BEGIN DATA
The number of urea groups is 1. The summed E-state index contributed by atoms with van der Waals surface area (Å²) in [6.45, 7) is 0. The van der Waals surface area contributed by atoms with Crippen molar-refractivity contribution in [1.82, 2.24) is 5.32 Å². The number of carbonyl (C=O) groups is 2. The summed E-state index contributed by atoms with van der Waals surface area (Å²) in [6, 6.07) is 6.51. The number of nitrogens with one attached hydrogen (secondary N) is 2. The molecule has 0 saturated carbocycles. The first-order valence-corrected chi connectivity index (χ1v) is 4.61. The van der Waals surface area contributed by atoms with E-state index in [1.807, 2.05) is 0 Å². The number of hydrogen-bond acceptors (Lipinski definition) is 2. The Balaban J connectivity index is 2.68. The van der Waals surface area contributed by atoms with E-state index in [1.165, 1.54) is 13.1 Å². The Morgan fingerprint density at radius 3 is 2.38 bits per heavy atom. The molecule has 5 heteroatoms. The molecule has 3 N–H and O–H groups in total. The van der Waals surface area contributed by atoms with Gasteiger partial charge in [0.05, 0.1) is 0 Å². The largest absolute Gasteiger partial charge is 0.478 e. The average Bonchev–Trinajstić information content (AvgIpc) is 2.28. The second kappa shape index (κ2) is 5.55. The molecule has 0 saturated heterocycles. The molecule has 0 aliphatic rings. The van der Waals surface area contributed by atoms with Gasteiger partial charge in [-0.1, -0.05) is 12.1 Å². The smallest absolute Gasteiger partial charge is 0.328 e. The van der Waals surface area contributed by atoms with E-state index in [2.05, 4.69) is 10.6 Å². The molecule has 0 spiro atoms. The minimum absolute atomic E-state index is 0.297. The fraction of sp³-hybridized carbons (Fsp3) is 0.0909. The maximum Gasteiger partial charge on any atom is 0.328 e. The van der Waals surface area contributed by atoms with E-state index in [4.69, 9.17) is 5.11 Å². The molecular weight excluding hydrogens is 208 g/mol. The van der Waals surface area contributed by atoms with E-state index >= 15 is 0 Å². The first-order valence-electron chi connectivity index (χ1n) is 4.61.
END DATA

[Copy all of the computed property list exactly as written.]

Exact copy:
The number of urea groups is 1. The summed E-state index contributed by atoms with van der Waals surface area (Å²) in [6.45, 7) is 0. The van der Waals surface area contributed by atoms with Crippen molar-refractivity contribution in [1.82, 2.24) is 5.32 Å². The number of carbonyl (C=O) groups is 2. The summed E-state index contributed by atoms with van der Waals surface area (Å²) in [6, 6.07) is 6.51. The number of nitrogens with one attached hydrogen (secondary N) is 2. The molecule has 0 saturated carbocycles. The first-order valence-corrected chi connectivity index (χ1v) is 4.61. The van der Waals surface area contributed by atoms with E-state index in [1.807, 2.05) is 0 Å². The number of hydrogen-bond acceptors (Lipinski definition) is 2. The Balaban J connectivity index is 2.68. The van der Waals surface area contributed by atoms with E-state index in [1.165, 1.54) is 13.1 Å². The Morgan fingerprint density at radius 3 is 2.38 bits per heavy atom. The molecule has 5 heteroatoms. The molecule has 3 N–H and O–H groups in total. The van der Waals surface area contributed by atoms with Gasteiger partial charge in [0.05, 0.1) is 0 Å². The largest absolute Gasteiger partial charge is 0.478 e. The average Bonchev–Trinajstić information content (AvgIpc) is 2.28. The second kappa shape index (κ2) is 5.55. The molecule has 0 saturated heterocycles. The molecule has 0 aliphatic rings. The van der Waals surface area contributed by atoms with Gasteiger partial charge in [-0.1, -0.05) is 12.1 Å². The smallest absolute Gasteiger partial charge is 0.328 e. The van der Waals surface area contributed by atoms with E-state index in [2.05, 4.69) is 10.6 Å². The molecule has 0 spiro atoms. The minimum absolute atomic E-state index is 0.297. The fraction of sp³-hybridized carbons (Fsp3) is 0.0909. The maximum Gasteiger partial charge on any atom is 0.328 e. The van der Waals surface area contributed by atoms with E-state index in [4.69, 9.17) is 5.11 Å². The molecular weight excluding hydrogens is 208 g/mol. The van der Waals surface area contributed by atoms with E-state index >= 15 is 0 Å². The first-order valence-electron chi connectivity index (χ1n) is 4.61.